Prosecutors, innocents in jail, and incentives

One of the ongoing themes throughout the Criminal Justice Policy course I taught this summer was how bad incentives create bad outcomes.  Dahlia Lithwick had a nice piece in Slate last week about how prosecutors’ incentives all too often lead to wrongful convictions.  It’s a fascinating story about yet another person on death row due to prosecutorial misconduct (you really should read the whole article), but here’s what I wanted to highlight:

But the problem is more profound than a failure to train young prosecutors in their constitutional obligations. It is the lopsided nature of the American criminal justice system itself. Last May, in the wake of the Supreme Court’s Connickdecision, retired Justice John Paul Stevens noted in a speech the system’s “imbalanced incentives.” Because prosecutors must always show themselves to be tough on crime, Stevens said, the pressure to get convictions will always outweigh the benefits of protecting the rights of the defendant. Yet after-the-fact scrutiny of a prosecutor’s role in a case can be costly, time-consuming, and, in some cases, irrelevant if it comes too late to save the life of the wrongly accused.

Hey, I’m on vacation, so no solutions from me today, just the remark that we really need to do something about prosecutorial misconduct and it needs to start by changing prosecutors’ incentives.

George Will goes Tea Party

I honestly wonder how much less smart people would think George Will was if he did not wear a bow tie.  Sure, he’s more intelligent and well-read than your typical conservative pundit, but that’s a low bar.  What’s notable about Will, is that he is fairly consistently genuinely conservative (in the classic, less change, Burkean sense) regardless of the current whims of the Republican party.  Thus, somewhat surprising yesterday to see him endorsing the Tea Party lunacy:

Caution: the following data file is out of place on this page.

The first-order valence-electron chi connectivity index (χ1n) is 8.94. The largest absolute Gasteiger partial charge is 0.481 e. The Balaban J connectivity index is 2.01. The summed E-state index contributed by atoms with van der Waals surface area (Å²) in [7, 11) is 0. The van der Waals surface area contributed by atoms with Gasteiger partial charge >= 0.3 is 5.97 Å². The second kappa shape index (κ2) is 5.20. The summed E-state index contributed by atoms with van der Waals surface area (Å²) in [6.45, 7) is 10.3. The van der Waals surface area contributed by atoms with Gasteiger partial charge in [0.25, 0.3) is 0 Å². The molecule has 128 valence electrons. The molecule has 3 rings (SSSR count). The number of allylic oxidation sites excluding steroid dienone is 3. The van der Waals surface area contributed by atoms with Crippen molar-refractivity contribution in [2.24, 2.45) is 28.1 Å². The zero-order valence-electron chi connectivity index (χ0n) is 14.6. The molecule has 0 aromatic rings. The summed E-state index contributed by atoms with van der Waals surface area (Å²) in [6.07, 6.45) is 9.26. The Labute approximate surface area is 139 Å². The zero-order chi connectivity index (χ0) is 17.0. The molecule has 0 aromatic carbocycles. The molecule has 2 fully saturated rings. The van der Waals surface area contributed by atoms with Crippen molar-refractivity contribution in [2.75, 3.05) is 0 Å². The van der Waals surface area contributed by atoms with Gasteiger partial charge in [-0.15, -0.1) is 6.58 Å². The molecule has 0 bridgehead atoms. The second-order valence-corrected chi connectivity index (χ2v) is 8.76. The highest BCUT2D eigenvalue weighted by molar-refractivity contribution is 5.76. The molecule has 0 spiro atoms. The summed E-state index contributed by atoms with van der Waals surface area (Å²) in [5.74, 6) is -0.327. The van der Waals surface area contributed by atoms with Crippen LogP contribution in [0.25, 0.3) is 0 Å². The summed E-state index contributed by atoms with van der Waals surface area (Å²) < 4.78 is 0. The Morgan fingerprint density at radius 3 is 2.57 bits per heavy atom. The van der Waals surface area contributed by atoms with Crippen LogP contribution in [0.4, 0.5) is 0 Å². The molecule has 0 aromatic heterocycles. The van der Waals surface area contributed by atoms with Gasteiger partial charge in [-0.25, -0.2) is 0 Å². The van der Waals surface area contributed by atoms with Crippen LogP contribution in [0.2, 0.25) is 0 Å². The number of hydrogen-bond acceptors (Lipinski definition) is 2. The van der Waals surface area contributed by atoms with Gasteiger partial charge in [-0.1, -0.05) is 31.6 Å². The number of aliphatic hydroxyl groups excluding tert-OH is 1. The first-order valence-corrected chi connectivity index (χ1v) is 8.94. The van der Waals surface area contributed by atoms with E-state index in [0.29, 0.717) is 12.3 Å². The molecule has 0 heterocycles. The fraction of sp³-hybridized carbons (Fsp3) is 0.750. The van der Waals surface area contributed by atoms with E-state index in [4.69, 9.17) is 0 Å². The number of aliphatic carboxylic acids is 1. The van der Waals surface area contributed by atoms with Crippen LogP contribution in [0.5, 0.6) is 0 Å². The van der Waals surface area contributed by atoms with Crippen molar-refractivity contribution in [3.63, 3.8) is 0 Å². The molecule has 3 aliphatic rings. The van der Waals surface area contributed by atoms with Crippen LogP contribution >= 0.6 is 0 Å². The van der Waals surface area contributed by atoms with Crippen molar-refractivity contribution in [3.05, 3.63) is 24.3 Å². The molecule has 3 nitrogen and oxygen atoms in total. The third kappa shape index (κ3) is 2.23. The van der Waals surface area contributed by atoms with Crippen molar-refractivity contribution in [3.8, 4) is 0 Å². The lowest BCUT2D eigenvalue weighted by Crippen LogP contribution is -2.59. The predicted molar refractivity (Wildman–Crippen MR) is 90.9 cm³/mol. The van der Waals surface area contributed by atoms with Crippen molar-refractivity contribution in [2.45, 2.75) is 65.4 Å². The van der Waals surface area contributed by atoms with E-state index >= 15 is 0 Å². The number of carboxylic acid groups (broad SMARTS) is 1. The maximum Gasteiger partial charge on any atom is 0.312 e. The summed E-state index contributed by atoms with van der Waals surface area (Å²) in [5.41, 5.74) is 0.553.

Thanks largely to the Tea Party, today, more than at any time since Reagan’s arrival 30 years ago, Washington debate is conducted in conservatism’s vocabulary of government retrenchment. The debt-ceiling vote, an action-forcing mechanism of limited utility, has at least demonstrated that Obama is, strictly speaking, unbelievable.

Never mind that Tea Party budget proposals make fairly tales look realistic.  It’s this absurd close, though, that really got me:

Richard Miniter, a Forbes columnist, is right: “Obama is not the new FDR, but the new Gorbachev.” Beneath the tattered, fading banner of reactionary liberalism, Obama struggles to sustain a doomed system. Democrats’ dependency agenda — swelling the ranks of government employees, multiplying government-subsidized industries, enveloping ever-more individuals in the entitlement culture — is buckling under an intractable contradiction: It is incompatible with economic growth sufficient to create enough wealth to feed the multiplying tax eaters.

Events are validating the Tea Partyers’ arguments. Time is on their side — but not on America’s, unless the impediment to reform is removed in 16 months.

Seriously?!  Events are validating the people who somehow think we can magically cut our budget to 16% of GDP despite the hugely overwhelming evidence that the American people– including the vast majority of “conservatives”  want way more government than that allows for?  And as for history, somehow I missed the ongoing historical trend where advanced democracies are moving away from the social welfare state.  There’s a very clear trend of what people in rich societies want (sure, they may go a little far in some countries, requiring some retrenchment, but not a conceptual overhaul as Will’s comments would suggest) and what they want is a government that does things for them.  The Gorbachev analogy is facially absurd for anybody who knows the least bit if history– which Will generally pretends to do much better.

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